Yahoo! eyeing up move into original video content market?

With original online-only TV series like House of Cards and Arrested Development proving popular with audiences, it now appears that Yahoo! wants to be the latest provider to take advantage.

According to the Wall Street Journal, the California-based corporation is ramping up its ambitions in the world of online video with proposals to acquire original, high-end programming.

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Such a move would take it into direct competition with the likes of Netflix, Hulu and Amazon, with the WSJ suggesting that Yahoo! is closing in on the order of four new internet TV series.

Unnamed sources were quoted as stating that Yahoo! is to acquire "10-episode, half-hour comedies with per-episode budgets ranging from $700,000 to a few million dollars".

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It is thought that Yahoo! will be looking to show off its new content to advertisers on 28 April, says the WSJ, with the company holding its annual NewFront ad-sales presentation event.

One person close to the situation told the WSJ that Yahoo! is "looking at the same type of shows that Netflix and Amazon are eyeing".

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In addition to the success that Netflix has had with its original programming, Amazon will hope for the same result after commissioning a new series of Ripper Street after it was axed by the BBC.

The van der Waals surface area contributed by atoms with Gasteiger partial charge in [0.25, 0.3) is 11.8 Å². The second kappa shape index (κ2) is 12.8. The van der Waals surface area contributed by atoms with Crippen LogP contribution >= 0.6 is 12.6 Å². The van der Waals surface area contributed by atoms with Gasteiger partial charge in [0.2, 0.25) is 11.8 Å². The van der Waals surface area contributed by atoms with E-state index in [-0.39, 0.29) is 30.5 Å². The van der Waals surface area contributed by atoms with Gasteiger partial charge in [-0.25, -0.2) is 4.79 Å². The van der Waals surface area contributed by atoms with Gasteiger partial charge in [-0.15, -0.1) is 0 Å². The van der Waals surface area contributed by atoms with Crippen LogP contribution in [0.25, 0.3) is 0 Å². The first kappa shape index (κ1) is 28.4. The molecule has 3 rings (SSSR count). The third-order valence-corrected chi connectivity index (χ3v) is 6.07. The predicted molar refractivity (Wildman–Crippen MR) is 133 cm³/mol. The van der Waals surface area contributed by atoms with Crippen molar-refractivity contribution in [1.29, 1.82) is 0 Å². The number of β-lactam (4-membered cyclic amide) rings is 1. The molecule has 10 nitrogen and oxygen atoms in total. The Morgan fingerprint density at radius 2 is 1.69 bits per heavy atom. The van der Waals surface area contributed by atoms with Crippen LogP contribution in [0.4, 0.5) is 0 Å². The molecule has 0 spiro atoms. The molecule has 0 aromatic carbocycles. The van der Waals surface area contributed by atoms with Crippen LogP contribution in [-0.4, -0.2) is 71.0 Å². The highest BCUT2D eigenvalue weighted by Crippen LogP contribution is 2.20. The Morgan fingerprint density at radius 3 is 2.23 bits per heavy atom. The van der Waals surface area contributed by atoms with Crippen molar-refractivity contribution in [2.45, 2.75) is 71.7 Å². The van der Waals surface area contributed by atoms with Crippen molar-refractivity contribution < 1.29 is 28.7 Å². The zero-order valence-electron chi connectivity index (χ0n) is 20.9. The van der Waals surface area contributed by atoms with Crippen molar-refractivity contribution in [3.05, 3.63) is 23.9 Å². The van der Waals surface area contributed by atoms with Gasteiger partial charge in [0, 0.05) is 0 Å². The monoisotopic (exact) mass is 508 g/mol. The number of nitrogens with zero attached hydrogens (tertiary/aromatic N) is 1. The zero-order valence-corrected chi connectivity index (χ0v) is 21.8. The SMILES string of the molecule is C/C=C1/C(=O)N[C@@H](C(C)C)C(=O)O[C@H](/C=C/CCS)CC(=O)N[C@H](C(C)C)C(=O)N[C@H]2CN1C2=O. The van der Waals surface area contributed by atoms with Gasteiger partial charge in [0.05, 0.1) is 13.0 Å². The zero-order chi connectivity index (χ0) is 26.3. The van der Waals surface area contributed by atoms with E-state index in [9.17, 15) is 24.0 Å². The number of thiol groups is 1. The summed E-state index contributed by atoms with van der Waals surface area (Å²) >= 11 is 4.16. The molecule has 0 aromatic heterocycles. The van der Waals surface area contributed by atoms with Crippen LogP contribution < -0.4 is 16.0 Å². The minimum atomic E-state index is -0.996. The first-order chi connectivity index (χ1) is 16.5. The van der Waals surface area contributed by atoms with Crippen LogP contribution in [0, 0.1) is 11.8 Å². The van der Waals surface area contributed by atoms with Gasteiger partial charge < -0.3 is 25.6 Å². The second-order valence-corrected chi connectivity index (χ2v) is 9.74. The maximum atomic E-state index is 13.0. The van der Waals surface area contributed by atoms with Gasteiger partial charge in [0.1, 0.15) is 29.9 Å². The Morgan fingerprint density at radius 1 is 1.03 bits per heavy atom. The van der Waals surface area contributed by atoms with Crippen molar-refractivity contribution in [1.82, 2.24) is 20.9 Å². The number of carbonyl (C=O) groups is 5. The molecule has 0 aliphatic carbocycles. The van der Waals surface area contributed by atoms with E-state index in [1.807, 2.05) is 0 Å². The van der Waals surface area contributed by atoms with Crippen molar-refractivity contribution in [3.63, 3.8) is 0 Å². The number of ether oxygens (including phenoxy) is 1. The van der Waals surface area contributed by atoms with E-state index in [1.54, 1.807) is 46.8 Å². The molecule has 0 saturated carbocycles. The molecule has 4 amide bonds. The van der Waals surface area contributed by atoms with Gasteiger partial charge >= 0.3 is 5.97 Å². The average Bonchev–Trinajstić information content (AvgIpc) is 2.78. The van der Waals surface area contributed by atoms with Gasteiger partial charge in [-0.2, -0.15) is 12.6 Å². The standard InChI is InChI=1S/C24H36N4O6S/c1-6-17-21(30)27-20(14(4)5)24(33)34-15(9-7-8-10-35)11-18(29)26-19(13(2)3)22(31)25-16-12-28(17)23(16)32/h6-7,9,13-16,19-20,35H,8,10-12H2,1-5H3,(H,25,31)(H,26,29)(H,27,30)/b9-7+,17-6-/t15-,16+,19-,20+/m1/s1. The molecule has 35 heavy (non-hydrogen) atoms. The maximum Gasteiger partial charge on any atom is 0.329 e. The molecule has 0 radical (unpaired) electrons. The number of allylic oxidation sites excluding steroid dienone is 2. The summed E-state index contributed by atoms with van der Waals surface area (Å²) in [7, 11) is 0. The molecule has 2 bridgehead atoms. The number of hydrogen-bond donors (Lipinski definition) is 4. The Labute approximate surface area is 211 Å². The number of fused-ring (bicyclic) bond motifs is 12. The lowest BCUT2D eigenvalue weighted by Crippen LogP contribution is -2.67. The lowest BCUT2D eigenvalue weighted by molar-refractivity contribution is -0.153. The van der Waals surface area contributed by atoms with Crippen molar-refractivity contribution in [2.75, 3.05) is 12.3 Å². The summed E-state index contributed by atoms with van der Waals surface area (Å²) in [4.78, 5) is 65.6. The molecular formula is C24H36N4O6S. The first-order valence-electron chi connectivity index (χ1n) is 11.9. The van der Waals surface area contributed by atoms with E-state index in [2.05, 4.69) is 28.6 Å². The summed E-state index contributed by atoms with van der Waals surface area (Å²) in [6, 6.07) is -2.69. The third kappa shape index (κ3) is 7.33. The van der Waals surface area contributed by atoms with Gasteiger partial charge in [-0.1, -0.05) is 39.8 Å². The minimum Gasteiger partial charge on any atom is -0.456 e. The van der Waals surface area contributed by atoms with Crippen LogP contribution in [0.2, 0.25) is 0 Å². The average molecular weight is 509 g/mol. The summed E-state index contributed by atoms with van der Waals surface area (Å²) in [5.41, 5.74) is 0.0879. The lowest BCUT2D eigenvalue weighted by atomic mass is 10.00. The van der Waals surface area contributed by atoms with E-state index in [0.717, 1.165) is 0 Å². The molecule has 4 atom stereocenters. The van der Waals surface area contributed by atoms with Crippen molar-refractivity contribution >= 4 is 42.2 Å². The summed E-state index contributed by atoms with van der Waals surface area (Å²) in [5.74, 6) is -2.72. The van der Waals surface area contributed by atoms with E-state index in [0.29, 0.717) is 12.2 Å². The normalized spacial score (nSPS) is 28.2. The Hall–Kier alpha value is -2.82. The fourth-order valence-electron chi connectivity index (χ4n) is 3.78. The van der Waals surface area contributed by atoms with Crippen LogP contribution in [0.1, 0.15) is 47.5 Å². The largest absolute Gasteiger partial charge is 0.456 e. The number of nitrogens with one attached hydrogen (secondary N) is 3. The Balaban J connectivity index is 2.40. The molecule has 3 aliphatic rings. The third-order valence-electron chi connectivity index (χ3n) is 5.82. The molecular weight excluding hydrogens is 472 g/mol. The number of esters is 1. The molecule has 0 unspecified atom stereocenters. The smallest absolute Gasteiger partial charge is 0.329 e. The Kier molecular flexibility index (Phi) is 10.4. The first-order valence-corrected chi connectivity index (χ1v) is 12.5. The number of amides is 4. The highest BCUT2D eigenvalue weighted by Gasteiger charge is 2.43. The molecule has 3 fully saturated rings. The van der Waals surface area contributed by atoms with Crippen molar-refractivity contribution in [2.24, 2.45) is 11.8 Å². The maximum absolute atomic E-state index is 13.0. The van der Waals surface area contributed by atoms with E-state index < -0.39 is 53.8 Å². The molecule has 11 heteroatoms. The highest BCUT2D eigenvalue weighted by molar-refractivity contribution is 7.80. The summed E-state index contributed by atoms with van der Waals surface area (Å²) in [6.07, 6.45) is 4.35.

And more recently, Xbox Entertainment Studios has partnered with Channel 4 and Kudos to produce a new eight-episode drama series called Humans, which is due to premiere next year.

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But if Yahoo! is serious about entering the market for original online-only programming, it might need to give some consideration to what resolution it opts for as Ultra HD 4K looms on the horizon.

Netflix has already made its Ultra HD 4K service live in the UK with series two of House of Cards, and Amazon Studios has also made clear its plans to go down the 4K route this year.

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by Pete Hayman

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Pete was content editor on What Hi-Fi?, overseeing production and publication of digital content. In creating and curating feature articles for web and print consumption, he provided digital and editorial expertise and support to help reposition What Hi-Fi? as a ‘digital-first’ title; reflecting the contemporary media trends. He is now a senior content strategist.